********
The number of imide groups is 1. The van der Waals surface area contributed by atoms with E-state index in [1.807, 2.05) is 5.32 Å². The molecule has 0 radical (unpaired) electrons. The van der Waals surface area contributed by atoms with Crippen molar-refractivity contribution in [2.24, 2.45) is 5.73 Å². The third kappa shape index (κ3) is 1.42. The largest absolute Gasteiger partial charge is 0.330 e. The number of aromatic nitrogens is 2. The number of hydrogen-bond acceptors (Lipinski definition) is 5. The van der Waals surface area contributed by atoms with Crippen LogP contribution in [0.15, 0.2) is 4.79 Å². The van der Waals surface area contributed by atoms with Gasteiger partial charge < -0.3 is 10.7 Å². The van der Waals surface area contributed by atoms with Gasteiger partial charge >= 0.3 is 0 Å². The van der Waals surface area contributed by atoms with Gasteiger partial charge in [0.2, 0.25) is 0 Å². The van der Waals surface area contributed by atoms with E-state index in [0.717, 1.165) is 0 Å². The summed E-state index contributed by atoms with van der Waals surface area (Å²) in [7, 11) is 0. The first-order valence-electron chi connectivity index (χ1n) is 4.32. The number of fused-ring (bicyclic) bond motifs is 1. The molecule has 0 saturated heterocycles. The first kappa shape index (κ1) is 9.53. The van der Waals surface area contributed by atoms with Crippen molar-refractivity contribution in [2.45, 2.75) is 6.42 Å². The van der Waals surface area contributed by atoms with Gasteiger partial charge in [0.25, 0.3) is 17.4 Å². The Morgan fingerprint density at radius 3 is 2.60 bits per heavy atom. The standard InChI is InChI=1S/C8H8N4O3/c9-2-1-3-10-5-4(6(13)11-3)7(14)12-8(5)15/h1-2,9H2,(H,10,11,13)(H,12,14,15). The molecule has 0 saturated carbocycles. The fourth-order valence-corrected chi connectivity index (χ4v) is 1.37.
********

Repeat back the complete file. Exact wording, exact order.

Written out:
The number of imide groups is 1. The van der Waals surface area contributed by atoms with E-state index in [1.807, 2.05) is 5.32 Å². The molecule has 0 radical (unpaired) electrons. The van der Waals surface area contributed by atoms with Crippen molar-refractivity contribution in [2.24, 2.45) is 5.73 Å². The third kappa shape index (κ3) is 1.42. The largest absolute Gasteiger partial charge is 0.330 e. The number of aromatic nitrogens is 2. The number of hydrogen-bond acceptors (Lipinski definition) is 5. The van der Waals surface area contributed by atoms with Crippen LogP contribution in [0.15, 0.2) is 4.79 Å². The van der Waals surface area contributed by atoms with Gasteiger partial charge < -0.3 is 10.7 Å². The van der Waals surface area contributed by atoms with Gasteiger partial charge >= 0.3 is 0 Å². The van der Waals surface area contributed by atoms with Gasteiger partial charge in [0.2, 0.25) is 0 Å². The van der Waals surface area contributed by atoms with E-state index in [0.717, 1.165) is 0 Å². The summed E-state index contributed by atoms with van der Waals surface area (Å²) in [7, 11) is 0. The first-order valence-electron chi connectivity index (χ1n) is 4.32. The number of fused-ring (bicyclic) bond motifs is 1. The molecule has 0 saturated heterocycles. The first kappa shape index (κ1) is 9.53. The van der Waals surface area contributed by atoms with Crippen molar-refractivity contribution in [2.45, 2.75) is 6.42 Å². The van der Waals surface area contributed by atoms with Gasteiger partial charge in [0.25, 0.3) is 17.4 Å². The Morgan fingerprint density at radius 3 is 2.60 bits per heavy atom. The standard InChI is InChI=1S/C8H8N4O3/c9-2-1-3-10-5-4(6(13)11-3)7(14)12-8(5)15/h1-2,9H2,(H,10,11,13)(H,12,14,15). The molecule has 0 saturated carbocycles. The fourth-order valence-corrected chi connectivity index (χ4v) is 1.37.